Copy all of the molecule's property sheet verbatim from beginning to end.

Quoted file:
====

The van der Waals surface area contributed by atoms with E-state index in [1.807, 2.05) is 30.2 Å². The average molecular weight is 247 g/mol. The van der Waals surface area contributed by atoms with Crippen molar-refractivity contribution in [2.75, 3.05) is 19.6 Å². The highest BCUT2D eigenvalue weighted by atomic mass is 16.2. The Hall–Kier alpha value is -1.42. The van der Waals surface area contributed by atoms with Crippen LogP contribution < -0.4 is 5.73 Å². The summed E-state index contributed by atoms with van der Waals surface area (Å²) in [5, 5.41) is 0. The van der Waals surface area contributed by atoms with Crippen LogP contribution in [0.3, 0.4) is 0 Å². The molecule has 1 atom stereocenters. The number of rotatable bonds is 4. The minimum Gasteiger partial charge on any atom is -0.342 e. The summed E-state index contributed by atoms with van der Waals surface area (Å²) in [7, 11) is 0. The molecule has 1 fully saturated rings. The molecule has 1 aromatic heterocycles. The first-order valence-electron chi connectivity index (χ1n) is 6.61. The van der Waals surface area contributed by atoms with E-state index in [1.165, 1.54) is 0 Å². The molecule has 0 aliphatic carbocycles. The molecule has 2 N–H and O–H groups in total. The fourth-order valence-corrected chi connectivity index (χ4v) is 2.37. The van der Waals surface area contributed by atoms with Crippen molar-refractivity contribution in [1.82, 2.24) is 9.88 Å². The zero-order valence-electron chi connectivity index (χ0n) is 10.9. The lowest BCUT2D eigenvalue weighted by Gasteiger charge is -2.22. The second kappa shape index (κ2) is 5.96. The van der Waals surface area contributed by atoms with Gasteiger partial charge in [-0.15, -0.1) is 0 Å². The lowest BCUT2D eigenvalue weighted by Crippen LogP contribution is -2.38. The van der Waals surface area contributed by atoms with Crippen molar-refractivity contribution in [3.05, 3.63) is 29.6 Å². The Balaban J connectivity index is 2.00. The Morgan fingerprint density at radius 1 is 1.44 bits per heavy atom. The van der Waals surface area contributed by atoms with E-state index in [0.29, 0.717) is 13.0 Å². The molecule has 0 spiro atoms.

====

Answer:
The van der Waals surface area contributed by atoms with E-state index in [1.807, 2.05) is 30.2 Å². The average molecular weight is 247 g/mol. The van der Waals surface area contributed by atoms with Crippen molar-refractivity contribution in [2.75, 3.05) is 19.6 Å². The highest BCUT2D eigenvalue weighted by atomic mass is 16.2. The Hall–Kier alpha value is -1.42. The van der Waals surface area contributed by atoms with Crippen LogP contribution < -0.4 is 5.73 Å². The summed E-state index contributed by atoms with van der Waals surface area (Å²) in [5, 5.41) is 0. The van der Waals surface area contributed by atoms with Crippen LogP contribution in [0.3, 0.4) is 0 Å². The molecule has 1 atom stereocenters. The number of rotatable bonds is 4. The minimum Gasteiger partial charge on any atom is -0.342 e. The summed E-state index contributed by atoms with van der Waals surface area (Å²) in [7, 11) is 0. The molecule has 1 fully saturated rings. The molecule has 1 aromatic heterocycles. The first-order valence-electron chi connectivity index (χ1n) is 6.61. The van der Waals surface area contributed by atoms with E-state index in [1.165, 1.54) is 0 Å². The molecule has 0 aliphatic carbocycles. The molecule has 2 N–H and O–H groups in total. The fourth-order valence-corrected chi connectivity index (χ4v) is 2.37. The van der Waals surface area contributed by atoms with Crippen molar-refractivity contribution in [1.82, 2.24) is 9.88 Å². The zero-order valence-electron chi connectivity index (χ0n) is 10.9. The lowest BCUT2D eigenvalue weighted by Gasteiger charge is -2.22. The second kappa shape index (κ2) is 5.96. The van der Waals surface area contributed by atoms with Gasteiger partial charge in [-0.15, -0.1) is 0 Å². The lowest BCUT2D eigenvalue weighted by Crippen LogP contribution is -2.38. The van der Waals surface area contributed by atoms with Crippen molar-refractivity contribution in [3.05, 3.63) is 29.6 Å². The Balaban J connectivity index is 2.00. The Morgan fingerprint density at radius 1 is 1.44 bits per heavy atom. The van der Waals surface area contributed by atoms with E-state index in [0.29, 0.717) is 13.0 Å². The molecule has 0 spiro atoms.